As one of the key signatures of this stylish film, the full face of the asthmatic killer, played by Ross Martin, remains hidden throughout much of the plot. At best, only his eyes stare out from the shadows—and always, always, the sound of his heavy breathing and the deep, raspy voice. Gradually, tantalizingly, more of his face is revealed, but not until he stretches out on a bed, half way through the movie, is his entire face seen for the first time. He threatens Remick again in the ladies’ rest room disguised as a stooped old lady in black coat, drab hat, wig and dark-rimmed glasses that exaggerate his eyes. Remick, in a panic after he leaves, is seen in an overhead shot, cowering in a corner of the room.
Although “Red” Lynch has warned Kelly Sherwood (Remick) not to go to the police, she seeks out FBI agent John Ripley (Glenn Ford). The actor delivers here a typically strong performance, his character like so many he has played—straightforward, seemingly unexcitable, undeterred by any problem, confident, in this case, he will get his man.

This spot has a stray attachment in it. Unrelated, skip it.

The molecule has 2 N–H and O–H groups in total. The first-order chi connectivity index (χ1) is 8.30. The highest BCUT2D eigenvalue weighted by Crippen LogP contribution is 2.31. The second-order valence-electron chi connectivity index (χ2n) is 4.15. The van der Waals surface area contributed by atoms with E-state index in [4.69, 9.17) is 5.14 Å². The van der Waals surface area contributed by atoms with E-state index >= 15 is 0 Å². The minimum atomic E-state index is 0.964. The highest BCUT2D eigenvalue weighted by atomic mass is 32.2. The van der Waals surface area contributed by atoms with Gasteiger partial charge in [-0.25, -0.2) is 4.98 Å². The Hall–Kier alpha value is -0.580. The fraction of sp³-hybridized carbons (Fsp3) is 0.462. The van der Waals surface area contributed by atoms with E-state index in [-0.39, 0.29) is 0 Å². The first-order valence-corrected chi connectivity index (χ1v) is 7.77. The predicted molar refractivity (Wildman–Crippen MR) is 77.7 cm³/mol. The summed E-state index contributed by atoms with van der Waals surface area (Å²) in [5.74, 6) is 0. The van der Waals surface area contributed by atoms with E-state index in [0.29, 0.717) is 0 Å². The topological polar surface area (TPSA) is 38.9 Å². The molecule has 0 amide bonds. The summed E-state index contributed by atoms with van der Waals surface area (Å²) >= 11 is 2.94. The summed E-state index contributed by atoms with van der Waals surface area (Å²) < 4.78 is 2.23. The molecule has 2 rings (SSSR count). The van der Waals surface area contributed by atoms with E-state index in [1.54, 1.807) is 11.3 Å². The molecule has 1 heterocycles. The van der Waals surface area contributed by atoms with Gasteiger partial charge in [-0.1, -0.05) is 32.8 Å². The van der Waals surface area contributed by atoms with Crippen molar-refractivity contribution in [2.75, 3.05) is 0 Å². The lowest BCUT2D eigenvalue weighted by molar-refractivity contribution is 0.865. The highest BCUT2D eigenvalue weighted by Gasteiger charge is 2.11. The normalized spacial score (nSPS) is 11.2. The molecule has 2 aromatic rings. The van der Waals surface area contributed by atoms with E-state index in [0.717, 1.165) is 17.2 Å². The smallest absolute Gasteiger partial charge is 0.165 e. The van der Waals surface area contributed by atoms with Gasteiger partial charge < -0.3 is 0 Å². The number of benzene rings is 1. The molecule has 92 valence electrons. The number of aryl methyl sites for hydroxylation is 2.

Despite Ford’s many quality films, including five with Rita Hayworth, time has done this versatile actor an injustice, and his being one of the best actors of the ’50s and ’60s is now generally unappreciated. His finest films include Gilda (1946), with Hayworth, The Big Heat (1953), with Gloria Grahame, The Blackboard Jungle (1955), with then new-comer Sidney Poitier, 3:10 to Yuma (1957) and certainly Experiment in Terror.